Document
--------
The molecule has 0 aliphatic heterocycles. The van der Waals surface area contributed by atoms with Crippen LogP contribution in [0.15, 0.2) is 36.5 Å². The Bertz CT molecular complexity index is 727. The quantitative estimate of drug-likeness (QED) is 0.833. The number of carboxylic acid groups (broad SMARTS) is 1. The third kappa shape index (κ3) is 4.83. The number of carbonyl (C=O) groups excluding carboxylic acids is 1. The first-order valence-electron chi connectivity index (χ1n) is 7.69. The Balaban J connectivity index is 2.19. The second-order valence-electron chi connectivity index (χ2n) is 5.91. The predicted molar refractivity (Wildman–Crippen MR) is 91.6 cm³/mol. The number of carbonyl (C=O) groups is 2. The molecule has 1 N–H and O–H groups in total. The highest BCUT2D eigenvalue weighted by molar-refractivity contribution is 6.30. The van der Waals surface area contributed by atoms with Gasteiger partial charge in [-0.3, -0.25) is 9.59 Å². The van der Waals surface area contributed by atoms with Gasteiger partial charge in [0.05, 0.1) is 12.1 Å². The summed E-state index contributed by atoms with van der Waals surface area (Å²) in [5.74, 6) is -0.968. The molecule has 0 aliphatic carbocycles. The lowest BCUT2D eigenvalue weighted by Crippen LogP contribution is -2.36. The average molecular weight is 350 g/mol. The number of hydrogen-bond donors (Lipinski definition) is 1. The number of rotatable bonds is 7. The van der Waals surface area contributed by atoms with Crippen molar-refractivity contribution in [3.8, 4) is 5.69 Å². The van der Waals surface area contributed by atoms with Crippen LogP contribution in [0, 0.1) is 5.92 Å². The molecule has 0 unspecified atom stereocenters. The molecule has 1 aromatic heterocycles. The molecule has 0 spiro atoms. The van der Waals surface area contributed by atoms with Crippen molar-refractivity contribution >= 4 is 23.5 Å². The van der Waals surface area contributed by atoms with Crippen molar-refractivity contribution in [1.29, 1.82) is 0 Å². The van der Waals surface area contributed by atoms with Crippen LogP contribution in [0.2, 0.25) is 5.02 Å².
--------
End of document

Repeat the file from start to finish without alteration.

The molecule has 0 aliphatic heterocycles. The van der Waals surface area contributed by atoms with Crippen LogP contribution in [0.15, 0.2) is 36.5 Å². The Bertz CT molecular complexity index is 727. The quantitative estimate of drug-likeness (QED) is 0.833. The number of carboxylic acid groups (broad SMARTS) is 1. The third kappa shape index (κ3) is 4.83. The number of carbonyl (C=O) groups excluding carboxylic acids is 1. The first-order valence-electron chi connectivity index (χ1n) is 7.69. The Balaban J connectivity index is 2.19. The second-order valence-electron chi connectivity index (χ2n) is 5.91. The predicted molar refractivity (Wildman–Crippen MR) is 91.6 cm³/mol. The number of carbonyl (C=O) groups is 2. The molecule has 1 N–H and O–H groups in total. The highest BCUT2D eigenvalue weighted by molar-refractivity contribution is 6.30. The van der Waals surface area contributed by atoms with Gasteiger partial charge in [-0.3, -0.25) is 9.59 Å². The van der Waals surface area contributed by atoms with Gasteiger partial charge in [0.05, 0.1) is 12.1 Å². The summed E-state index contributed by atoms with van der Waals surface area (Å²) in [5.74, 6) is -0.968. The molecule has 0 aliphatic carbocycles. The lowest BCUT2D eigenvalue weighted by Crippen LogP contribution is -2.36. The average molecular weight is 350 g/mol. The number of hydrogen-bond donors (Lipinski definition) is 1. The number of rotatable bonds is 7. The van der Waals surface area contributed by atoms with Crippen molar-refractivity contribution in [3.8, 4) is 5.69 Å². The van der Waals surface area contributed by atoms with Crippen LogP contribution in [0, 0.1) is 5.92 Å². The molecule has 0 unspecified atom stereocenters. The molecule has 1 aromatic heterocycles. The molecule has 0 spiro atoms. The van der Waals surface area contributed by atoms with Crippen molar-refractivity contribution >= 4 is 23.5 Å². The van der Waals surface area contributed by atoms with Crippen molar-refractivity contribution in [1.29, 1.82) is 0 Å². The van der Waals surface area contributed by atoms with Crippen LogP contribution in [0.2, 0.25) is 5.02 Å².